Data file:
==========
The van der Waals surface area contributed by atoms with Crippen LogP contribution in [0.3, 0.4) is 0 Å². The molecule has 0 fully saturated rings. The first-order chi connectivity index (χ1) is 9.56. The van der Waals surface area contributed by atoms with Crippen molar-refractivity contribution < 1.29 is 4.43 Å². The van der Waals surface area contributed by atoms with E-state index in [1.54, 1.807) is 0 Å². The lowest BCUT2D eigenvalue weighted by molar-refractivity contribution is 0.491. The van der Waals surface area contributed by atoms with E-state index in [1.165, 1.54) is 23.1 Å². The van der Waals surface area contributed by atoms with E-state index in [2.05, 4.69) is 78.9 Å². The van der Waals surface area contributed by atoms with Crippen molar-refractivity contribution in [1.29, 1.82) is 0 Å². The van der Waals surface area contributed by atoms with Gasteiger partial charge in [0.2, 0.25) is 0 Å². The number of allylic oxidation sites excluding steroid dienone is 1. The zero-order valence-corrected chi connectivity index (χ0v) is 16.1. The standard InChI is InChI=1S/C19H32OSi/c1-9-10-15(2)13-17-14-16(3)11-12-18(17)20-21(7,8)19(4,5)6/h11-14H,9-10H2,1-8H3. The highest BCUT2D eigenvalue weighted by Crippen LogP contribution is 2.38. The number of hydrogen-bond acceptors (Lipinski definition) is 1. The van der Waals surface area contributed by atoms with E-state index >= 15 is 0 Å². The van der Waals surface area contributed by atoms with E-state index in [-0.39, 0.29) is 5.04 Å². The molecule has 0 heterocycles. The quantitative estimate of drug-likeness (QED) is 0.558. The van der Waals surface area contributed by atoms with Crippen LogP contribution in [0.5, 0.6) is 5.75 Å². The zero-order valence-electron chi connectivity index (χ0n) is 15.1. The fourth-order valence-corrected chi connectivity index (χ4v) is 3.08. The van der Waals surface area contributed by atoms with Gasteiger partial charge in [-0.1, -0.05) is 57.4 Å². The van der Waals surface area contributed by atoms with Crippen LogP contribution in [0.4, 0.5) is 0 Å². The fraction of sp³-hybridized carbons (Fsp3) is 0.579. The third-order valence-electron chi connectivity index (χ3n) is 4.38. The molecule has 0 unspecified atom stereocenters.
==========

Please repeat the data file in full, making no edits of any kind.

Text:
The van der Waals surface area contributed by atoms with Crippen LogP contribution in [0.3, 0.4) is 0 Å². The molecule has 0 fully saturated rings. The first-order chi connectivity index (χ1) is 9.56. The van der Waals surface area contributed by atoms with Crippen molar-refractivity contribution < 1.29 is 4.43 Å². The van der Waals surface area contributed by atoms with E-state index in [1.54, 1.807) is 0 Å². The lowest BCUT2D eigenvalue weighted by molar-refractivity contribution is 0.491. The van der Waals surface area contributed by atoms with E-state index in [1.165, 1.54) is 23.1 Å². The van der Waals surface area contributed by atoms with E-state index in [2.05, 4.69) is 78.9 Å². The van der Waals surface area contributed by atoms with Crippen molar-refractivity contribution in [1.29, 1.82) is 0 Å². The van der Waals surface area contributed by atoms with Gasteiger partial charge in [0.2, 0.25) is 0 Å². The number of allylic oxidation sites excluding steroid dienone is 1. The zero-order valence-corrected chi connectivity index (χ0v) is 16.1. The standard InChI is InChI=1S/C19H32OSi/c1-9-10-15(2)13-17-14-16(3)11-12-18(17)20-21(7,8)19(4,5)6/h11-14H,9-10H2,1-8H3. The highest BCUT2D eigenvalue weighted by Crippen LogP contribution is 2.38. The number of hydrogen-bond acceptors (Lipinski definition) is 1. The van der Waals surface area contributed by atoms with E-state index >= 15 is 0 Å². The van der Waals surface area contributed by atoms with E-state index in [-0.39, 0.29) is 5.04 Å². The molecule has 0 heterocycles. The quantitative estimate of drug-likeness (QED) is 0.558. The van der Waals surface area contributed by atoms with Crippen LogP contribution in [0.5, 0.6) is 5.75 Å². The zero-order valence-electron chi connectivity index (χ0n) is 15.1. The fourth-order valence-corrected chi connectivity index (χ4v) is 3.08. The van der Waals surface area contributed by atoms with Gasteiger partial charge in [-0.1, -0.05) is 57.4 Å². The van der Waals surface area contributed by atoms with Crippen LogP contribution in [0.4, 0.5) is 0 Å². The fraction of sp³-hybridized carbons (Fsp3) is 0.579. The third-order valence-electron chi connectivity index (χ3n) is 4.38. The molecule has 0 unspecified atom stereocenters.